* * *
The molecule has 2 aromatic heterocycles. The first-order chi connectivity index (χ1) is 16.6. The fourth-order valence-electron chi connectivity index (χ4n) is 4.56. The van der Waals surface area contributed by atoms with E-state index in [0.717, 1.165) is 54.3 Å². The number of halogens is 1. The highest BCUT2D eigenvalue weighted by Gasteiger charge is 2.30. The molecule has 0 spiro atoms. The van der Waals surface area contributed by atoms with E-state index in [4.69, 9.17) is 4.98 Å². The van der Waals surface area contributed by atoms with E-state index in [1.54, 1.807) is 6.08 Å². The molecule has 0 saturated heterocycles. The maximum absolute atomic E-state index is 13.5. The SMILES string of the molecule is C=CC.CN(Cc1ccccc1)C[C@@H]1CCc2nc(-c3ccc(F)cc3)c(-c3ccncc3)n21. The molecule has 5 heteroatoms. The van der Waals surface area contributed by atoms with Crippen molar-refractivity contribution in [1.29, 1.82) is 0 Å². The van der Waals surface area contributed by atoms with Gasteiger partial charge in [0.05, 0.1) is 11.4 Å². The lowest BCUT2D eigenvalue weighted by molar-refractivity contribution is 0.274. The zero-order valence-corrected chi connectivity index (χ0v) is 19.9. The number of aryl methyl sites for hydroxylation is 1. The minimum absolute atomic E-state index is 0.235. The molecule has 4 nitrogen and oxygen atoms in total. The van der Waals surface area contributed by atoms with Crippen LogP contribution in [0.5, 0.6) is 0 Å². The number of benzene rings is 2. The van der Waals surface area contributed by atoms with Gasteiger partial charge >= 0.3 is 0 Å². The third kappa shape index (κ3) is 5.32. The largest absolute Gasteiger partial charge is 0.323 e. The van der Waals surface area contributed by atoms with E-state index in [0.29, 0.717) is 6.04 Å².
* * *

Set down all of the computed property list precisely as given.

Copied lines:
The molecule has 2 aromatic heterocycles. The first-order chi connectivity index (χ1) is 16.6. The fourth-order valence-electron chi connectivity index (χ4n) is 4.56. The van der Waals surface area contributed by atoms with E-state index in [0.717, 1.165) is 54.3 Å². The number of halogens is 1. The highest BCUT2D eigenvalue weighted by Gasteiger charge is 2.30. The molecule has 0 spiro atoms. The van der Waals surface area contributed by atoms with E-state index in [4.69, 9.17) is 4.98 Å². The van der Waals surface area contributed by atoms with E-state index in [1.54, 1.807) is 6.08 Å². The molecule has 0 saturated heterocycles. The maximum absolute atomic E-state index is 13.5. The SMILES string of the molecule is C=CC.CN(Cc1ccccc1)C[C@@H]1CCc2nc(-c3ccc(F)cc3)c(-c3ccncc3)n21. The molecule has 5 heteroatoms. The van der Waals surface area contributed by atoms with Crippen molar-refractivity contribution in [1.29, 1.82) is 0 Å². The van der Waals surface area contributed by atoms with Gasteiger partial charge in [0.05, 0.1) is 11.4 Å². The lowest BCUT2D eigenvalue weighted by molar-refractivity contribution is 0.274. The zero-order valence-corrected chi connectivity index (χ0v) is 19.9. The number of aryl methyl sites for hydroxylation is 1. The minimum absolute atomic E-state index is 0.235. The molecule has 4 nitrogen and oxygen atoms in total. The van der Waals surface area contributed by atoms with Crippen LogP contribution in [0.5, 0.6) is 0 Å². The number of benzene rings is 2. The van der Waals surface area contributed by atoms with Gasteiger partial charge >= 0.3 is 0 Å². The third kappa shape index (κ3) is 5.32. The largest absolute Gasteiger partial charge is 0.323 e. The van der Waals surface area contributed by atoms with E-state index in [0.29, 0.717) is 6.04 Å².